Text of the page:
Research

Injury Prevention, Substance Abuse and Public Health

Evaluating the impact of Clinic in the Park: A community-based outreach program
Principal Investigator: Phyllis Agran, MD
This research study focuses on studying the value, effectiveness and replicability of Clinic in the Park. Clinic in the Park is an innovative community-based strategy focusing on giving access to health and prevention services to underserved populations in a public venue at no cost to families.

Comparison of AUDIT and AUDIT-C score on repeat examination during emergency department visits
Principal Investigator: Craig Anderson, PhD, MPH
This study compares scores on the Alcohol Use Disorders Identification Test (AUDIT) taken at two different times, which is routinely collected in the emergency department. Records will be analyzed to characterize the changes in the AUDIT and AUDIT-C on repeat screening.

A statewide prescription drug monitoring system (CURES) and its effect on physician prescribing behavior among emergency department patients who are seen for chronic pain
Principal Investigator: Bharath Chakravarthy, MD, MPH
Prospective measure of the trend in painkiller prescribing practices of physicians in the emergency department. This study explores the effect of prescription drug monitoring programs on physician prescribing decisions.

Opioid use in the United States: Prescription drug monitoring program utilization and opioid prescribing patterns
Principal Investigator: Bharath Chakravarthy, MD, MPH
The purpose of this study is to provide current statistics about the prescribing of opioids and prescription drug monitoring program (PDMP) utilization in the United States. This study will describe the types of healthcare providers utilizing PDMPs, their usage frequency, the amount of opioids prescribed to patients and which other scheduled drugs are used in association with opioid analgesics.

Reduction of school-age child pedestrian injury near elementary schools through risk evaluation and educational program implementation
Principal Investigator: Bharath Chakravarthy, MD, MPH
This is an observational study to identify environmental characteristics as well as pedestrian and driver behaviors around select elementary schools that might put children at risk, and assess the effectiveness of child pedestrian safety education, developed and implemented by the Garden Grove Unified School District (GGUSD), on encouraging safer pedestrian walking practices.

Risk factors for prescription drug overdose: A retrospective case-control study of emergency department patients
Principal Investigator: Bharath Chakravarthy, MD, MPH
This research project is a matched case-control study that examines the prescription history of controlled substances for adult patients treated at the UC Irvine Medical Center Emergency Department for intentional and unintentional drug overdoses. The purpose of this study is to identify whether OD patients are prescribed more controlled substances (number and type of drugs, dosage, etc.) than their control counterparts.

Post-traumatic stress disorder in trauma patients arriving to the emergency department; inter-rater reliability among physicians using a novel screening tool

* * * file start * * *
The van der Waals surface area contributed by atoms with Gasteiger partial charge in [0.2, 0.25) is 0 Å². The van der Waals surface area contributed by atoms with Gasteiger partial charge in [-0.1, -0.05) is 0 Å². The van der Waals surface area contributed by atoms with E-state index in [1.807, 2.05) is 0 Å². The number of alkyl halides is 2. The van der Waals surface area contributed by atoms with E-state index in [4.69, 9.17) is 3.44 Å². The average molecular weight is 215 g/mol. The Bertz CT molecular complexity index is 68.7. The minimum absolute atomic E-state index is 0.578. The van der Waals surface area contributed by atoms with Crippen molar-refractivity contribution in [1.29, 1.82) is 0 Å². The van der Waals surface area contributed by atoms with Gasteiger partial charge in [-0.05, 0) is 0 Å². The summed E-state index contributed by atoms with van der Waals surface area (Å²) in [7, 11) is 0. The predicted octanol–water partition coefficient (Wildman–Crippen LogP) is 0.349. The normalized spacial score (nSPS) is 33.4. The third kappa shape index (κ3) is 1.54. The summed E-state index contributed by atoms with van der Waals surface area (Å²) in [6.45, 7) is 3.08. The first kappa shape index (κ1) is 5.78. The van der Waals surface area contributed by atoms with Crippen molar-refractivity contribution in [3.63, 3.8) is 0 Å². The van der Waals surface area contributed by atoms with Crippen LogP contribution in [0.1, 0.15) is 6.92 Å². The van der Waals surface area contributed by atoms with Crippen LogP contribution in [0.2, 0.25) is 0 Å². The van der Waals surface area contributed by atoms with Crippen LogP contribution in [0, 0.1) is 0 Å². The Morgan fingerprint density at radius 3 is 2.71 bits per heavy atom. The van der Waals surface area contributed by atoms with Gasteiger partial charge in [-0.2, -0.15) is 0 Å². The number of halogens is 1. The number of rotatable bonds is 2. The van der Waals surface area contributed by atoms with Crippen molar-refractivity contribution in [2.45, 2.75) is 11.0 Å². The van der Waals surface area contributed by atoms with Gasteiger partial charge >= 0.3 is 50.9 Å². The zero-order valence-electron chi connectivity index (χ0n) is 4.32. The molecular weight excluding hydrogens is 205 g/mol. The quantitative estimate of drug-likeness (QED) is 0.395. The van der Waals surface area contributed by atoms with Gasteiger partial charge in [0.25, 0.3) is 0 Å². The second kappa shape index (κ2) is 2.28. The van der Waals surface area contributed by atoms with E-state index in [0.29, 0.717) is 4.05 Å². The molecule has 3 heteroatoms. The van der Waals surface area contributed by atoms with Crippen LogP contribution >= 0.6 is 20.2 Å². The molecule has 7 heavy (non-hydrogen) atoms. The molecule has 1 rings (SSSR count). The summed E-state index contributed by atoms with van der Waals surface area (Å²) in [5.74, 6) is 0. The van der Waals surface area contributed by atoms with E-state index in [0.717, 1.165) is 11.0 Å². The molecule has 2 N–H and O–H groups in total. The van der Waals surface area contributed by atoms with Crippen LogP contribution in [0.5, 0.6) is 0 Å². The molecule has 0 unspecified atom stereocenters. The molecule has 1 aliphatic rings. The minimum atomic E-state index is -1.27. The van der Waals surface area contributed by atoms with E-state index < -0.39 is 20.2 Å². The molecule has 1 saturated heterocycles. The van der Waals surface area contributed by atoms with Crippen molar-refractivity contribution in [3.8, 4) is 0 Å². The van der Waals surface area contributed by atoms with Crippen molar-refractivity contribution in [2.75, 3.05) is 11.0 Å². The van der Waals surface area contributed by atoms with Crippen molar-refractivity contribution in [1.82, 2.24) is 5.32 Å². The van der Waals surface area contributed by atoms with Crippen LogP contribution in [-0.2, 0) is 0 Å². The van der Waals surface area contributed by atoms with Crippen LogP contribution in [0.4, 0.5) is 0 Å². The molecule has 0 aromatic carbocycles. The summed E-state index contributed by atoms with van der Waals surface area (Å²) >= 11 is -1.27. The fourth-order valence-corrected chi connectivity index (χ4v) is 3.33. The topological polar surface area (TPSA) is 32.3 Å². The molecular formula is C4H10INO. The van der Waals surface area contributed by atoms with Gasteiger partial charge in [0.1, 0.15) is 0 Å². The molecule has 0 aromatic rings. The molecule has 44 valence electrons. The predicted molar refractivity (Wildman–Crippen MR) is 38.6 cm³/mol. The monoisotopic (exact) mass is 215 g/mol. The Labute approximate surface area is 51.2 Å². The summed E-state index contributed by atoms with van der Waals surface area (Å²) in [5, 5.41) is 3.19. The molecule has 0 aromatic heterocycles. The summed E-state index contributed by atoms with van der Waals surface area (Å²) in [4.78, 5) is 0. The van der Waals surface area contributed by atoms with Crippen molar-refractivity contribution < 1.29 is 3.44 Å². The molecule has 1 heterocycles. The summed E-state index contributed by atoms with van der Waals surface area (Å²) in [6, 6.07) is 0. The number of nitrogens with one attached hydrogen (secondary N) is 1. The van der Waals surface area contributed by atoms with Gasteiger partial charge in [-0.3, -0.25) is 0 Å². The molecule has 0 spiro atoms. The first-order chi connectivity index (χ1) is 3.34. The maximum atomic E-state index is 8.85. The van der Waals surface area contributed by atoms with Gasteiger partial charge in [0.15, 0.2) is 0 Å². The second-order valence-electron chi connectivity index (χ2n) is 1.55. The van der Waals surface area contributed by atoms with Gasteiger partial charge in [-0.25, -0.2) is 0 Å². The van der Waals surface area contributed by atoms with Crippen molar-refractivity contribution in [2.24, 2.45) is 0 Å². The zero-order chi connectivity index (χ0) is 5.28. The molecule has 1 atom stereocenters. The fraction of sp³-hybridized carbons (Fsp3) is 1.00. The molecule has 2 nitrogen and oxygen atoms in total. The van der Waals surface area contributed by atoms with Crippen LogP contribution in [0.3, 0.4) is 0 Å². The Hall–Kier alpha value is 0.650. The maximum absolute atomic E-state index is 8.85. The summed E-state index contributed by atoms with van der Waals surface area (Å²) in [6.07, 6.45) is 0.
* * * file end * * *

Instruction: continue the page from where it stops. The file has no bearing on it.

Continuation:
Principal Investigator: Bharath Chakravarthy, MD, MPH
This research study assesses whether doctors treating trauma patients can predict when a patient will have long-term problems such as post-traumatic stress disorder as a result experiencing trauma. It also assesses whether a specific survey called “PsySTART” can be used to make these predictions. PsySTART, a mental health triage instrument, has been developed to facilitate the rapid identification of high-risk adults and children, particularly in mass-casualty events. The purpose of PsySTART is to rapidly triage high-risk individuals using relatively brief, objective, evidence-based risk factors that will enable linking individuals to timely, acute interventions.

Determining the level of risk of suicide or self-harm in patients presenting to ED with psychiatric complaints: A qualitative study
Principal Investigator: Bharath Chakravarthy, MD, MPH
This research study analyzes how psychiatrists determine risk, stratification and disposition in psychiatric patients in the emergency department by examining the key components of the history and physical exam that are important in determining the level of risk of suicide or self-harm. The purpose of the study is to find information that can help improve the ability of emergency physicians to manage behavioral emergencies.

Analysis of pediatric psychiatric visits at two emergency departments
Principal Investigator: Bharath Chakravarthy, MD, MPH
This study is a retrospective measure of the trend in length of stay in the emergency department (ED) among pediatric psychiatric patients presenting at UC Irvine Medical Center and Long Beach Memorial Medical Center. The purpose of this study is to identify whether length of stay in the ED has changed in the two-year period.

Comparative effectiveness of alcohol brief intervention providing by computer compared to trained person
Principal Investigator: Ying Hoonpongsimanont, MD, MS
Randomized trial for trauma and non-trauma patients presenting to the UC Irvine Medical Center Emergency Department to ascertain whether a trained alcohol interventionist is more effective in changing drinking habits versus the CASI computerized program intervention.

The effect of alcohol screening and brief intervention on alcohol consumption in emergency department patients who are adolescents
Principal Investigator: Shahram Lotfipour, MD, MPH
Randomized study comparing CASI to the standard of care for pediatric patients in the emergency department. The purpose of this research is to examine the effectiveness of Computerized Alcohol Screening and brief Intervention (CASI) in the UC Irvine Medical Center Emergency Department in adolescents. CASI is a web-based computerized program designed to help identify at-risk or dependent alcohol drinkers and provide resources to help improve their habits.